A Caltech Library Service

Iron-bearing Oxides, Silicate Glasses and Carbonates at Lower Mantle Pressures


Solomatova, Natalia Viatcheslavovna (2017) Iron-bearing Oxides, Silicate Glasses and Carbonates at Lower Mantle Pressures. Dissertation (Ph.D.), California Institute of Technology. doi:10.7907/Z99021TX.


Iron is the fourth most abundant element in Earth’s mantle and it affects geophysically observable properties, such as the density, sound velocities, viscosity and transport properties of mantle phases. Additionally, the concentration of iron in minerals and melts of the lower mantle dictates their structure and stability. Thus, understanding the effect of iron is important to interpret seismically observable complexities and understand their effect on processes in the deep Earth. In this thesis, I use experimental and theoretical methods to improve our understanding of the high-pressure behavior of iron-bearing periclase (“ferropericlase”), silicate glasses and carbonates.

Ferropericlase is thought to represent a significant fraction of Earth’s lower mantle, and may explain the slow compressional and shear sound velocities of ultra-low velocity zones at the core-mantle boundary. To understand the effect of iron concentration on the (Mg,Fe)O solid solution, the equation of state and hyperfine parameters of (Mg,Fe)O with 48 mol% FeO were measured using X-ray powder diffraction and time-domain Mössbauer spectroscopy, respectively, and the spin crossover behavior was compared to that of (Mg,Fe)O with 10 to 60 mol% FeO. I find that iron-rich ferropericlase at core-mantle boundary pressures likely contains a significant fraction of high-spin iron, contributing a positive buoyancy to promote topographic relief of ultra-low velocity zones in the lowermost mantle.

Some ultra-low velocity zones, particularly those at the base of the central parts of large low shear velocity provinces, may be best explained by the presence of iron-bearing silicate melts. The behavior of iron in silicate melts is poorly understood, but may be approximated by iron-bearing silicate glasses. I measured the hyperfine parameters of iron-bearing rhyolitic glass up to ~120 GPa and basaltic glasses up to ~90 GPa using time-domain Mössbauer spectroscopy. Iron within these glasses experiences changes in coordination environment with increasing pressure without undergoing a high-spin to low-spin transition. Thus, ferrous iron in chemically–complex silicate melts likely exists in a high-spin state throughout most of Earth’s mantle.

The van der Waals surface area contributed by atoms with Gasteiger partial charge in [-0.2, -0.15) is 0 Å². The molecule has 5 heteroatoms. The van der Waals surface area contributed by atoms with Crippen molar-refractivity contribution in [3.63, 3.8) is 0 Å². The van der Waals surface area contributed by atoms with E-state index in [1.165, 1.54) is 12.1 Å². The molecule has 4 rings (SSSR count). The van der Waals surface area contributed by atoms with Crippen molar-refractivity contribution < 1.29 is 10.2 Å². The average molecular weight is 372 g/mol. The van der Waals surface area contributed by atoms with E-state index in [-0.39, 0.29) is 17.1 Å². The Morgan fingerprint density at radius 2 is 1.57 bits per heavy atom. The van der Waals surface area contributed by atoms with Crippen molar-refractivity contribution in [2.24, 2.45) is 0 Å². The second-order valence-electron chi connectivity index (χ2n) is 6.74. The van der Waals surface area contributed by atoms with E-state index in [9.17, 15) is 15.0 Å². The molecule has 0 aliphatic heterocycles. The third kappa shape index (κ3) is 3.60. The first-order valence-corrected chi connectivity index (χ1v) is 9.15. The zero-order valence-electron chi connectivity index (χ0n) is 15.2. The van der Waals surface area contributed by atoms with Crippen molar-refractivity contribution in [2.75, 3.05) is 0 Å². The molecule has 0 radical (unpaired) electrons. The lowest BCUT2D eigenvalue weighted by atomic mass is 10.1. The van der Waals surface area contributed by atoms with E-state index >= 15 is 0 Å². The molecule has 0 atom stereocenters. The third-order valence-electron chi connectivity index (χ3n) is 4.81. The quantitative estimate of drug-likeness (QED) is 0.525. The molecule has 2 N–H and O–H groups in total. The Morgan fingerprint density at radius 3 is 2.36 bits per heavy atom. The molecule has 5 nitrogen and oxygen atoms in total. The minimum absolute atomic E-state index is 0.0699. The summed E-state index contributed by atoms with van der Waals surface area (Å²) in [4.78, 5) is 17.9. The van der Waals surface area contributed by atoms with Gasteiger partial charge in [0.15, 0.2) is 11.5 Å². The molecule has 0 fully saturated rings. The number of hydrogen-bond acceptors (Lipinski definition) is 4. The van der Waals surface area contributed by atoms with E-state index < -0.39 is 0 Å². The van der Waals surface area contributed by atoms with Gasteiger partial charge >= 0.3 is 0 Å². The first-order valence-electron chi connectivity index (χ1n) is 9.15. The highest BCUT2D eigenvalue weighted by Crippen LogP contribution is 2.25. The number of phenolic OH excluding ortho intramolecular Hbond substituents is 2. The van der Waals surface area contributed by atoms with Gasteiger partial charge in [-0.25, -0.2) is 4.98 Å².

Decomposition of carbonates may be responsible for creating silicate melts within the lower mantle by lowering the melting temperature of surrounding rock. Identifying and characterizing the stability of carbonate phases is therefore a necessary step towards understanding the transport and storage of carbon in Earth’s interior. Dolomite is one of the major mineral forms in which carbon is subducted into the Earth’s mantle. Although iron-free dolomite is expected to break down upon compression into single-cation carbonates, high-pressure polymorphs of iron-bearing dolomite may resist decomposition. Using a genetic algorithm that predicts crystal structures (USPEX), I have found a monoclinic phase with space group C2/c that has a lower energy than all previously reported dolomite structures at pressures above 15 GPa, and the substitution of iron for magnesium stabilizes monoclinic dolomite with respect to decomposition at certain pressures of the lower mantle.

In this thesis, I demonstrate that iron undergoes a spin transition in (Mg,Fe)O, (Mg,Fe)CO3 and Ca(Mg,Fe)(CO3)2, while iron in basaltic and silicate glasses likely does not experience a spin transition up to lowermost mantle pressures. Additionally, I find that the amount of iron in (Mg,Fe)O and Ca(Mg,Fe)(CO3)2 dictates the dynamic and thermodynamic stabilities of those phases within Earth’s lower mantle.

Item Type:Thesis (Dissertation (Ph.D.))
Subject Keywords:mineral physics; high pressure; spin transition; lower mantle; ferropericlase, silicate glasses, carbonates
Degree Grantor:California Institute of Technology
Division:Geological and Planetary Sciences
Major Option:Geophysics
Thesis Availability:Public (worldwide access)
Research Advisor(s):
  • Jackson, Jennifer M. (advisor)
  • Asimow, Paul David (co-advisor)
Thesis Committee:
  • Clayton, Robert W. (chair)
  • Jackson, Jennifer M.
  • Asimow, Paul David
  • Rossman, George Robert
Defense Date:23 May 2017
Funding AgencyGrant Number
National Science FoundationEAR-CAREER-0956166
National Science FoundationCSEDI-EAR-1161046
National Science FoundationCSEDI-EAR-1600956
National Science FoundationEAR-1322082
National Science FoundationEAR-1551433
Record Number:CaltechTHESIS:05312017-162026972
Persistent URL:
Related URLs:
URLURL TypeDescription for Ch. 3. for Ch. 6.
Solomatova, Natalia Viatcheslavovna0000-0002-2331-3427
Default Usage Policy:No commercial reproduction, distribution, display or performance rights in this work are provided.
ID Code:10237
Deposited By: Natalia Solomatova
Deposited On:05 Jun 2017 22:56
Last Modified:04 Oct 2019 00:16

Thesis Files

PDF - Final Version
See Usage Policy.


Repository Staff Only: item control page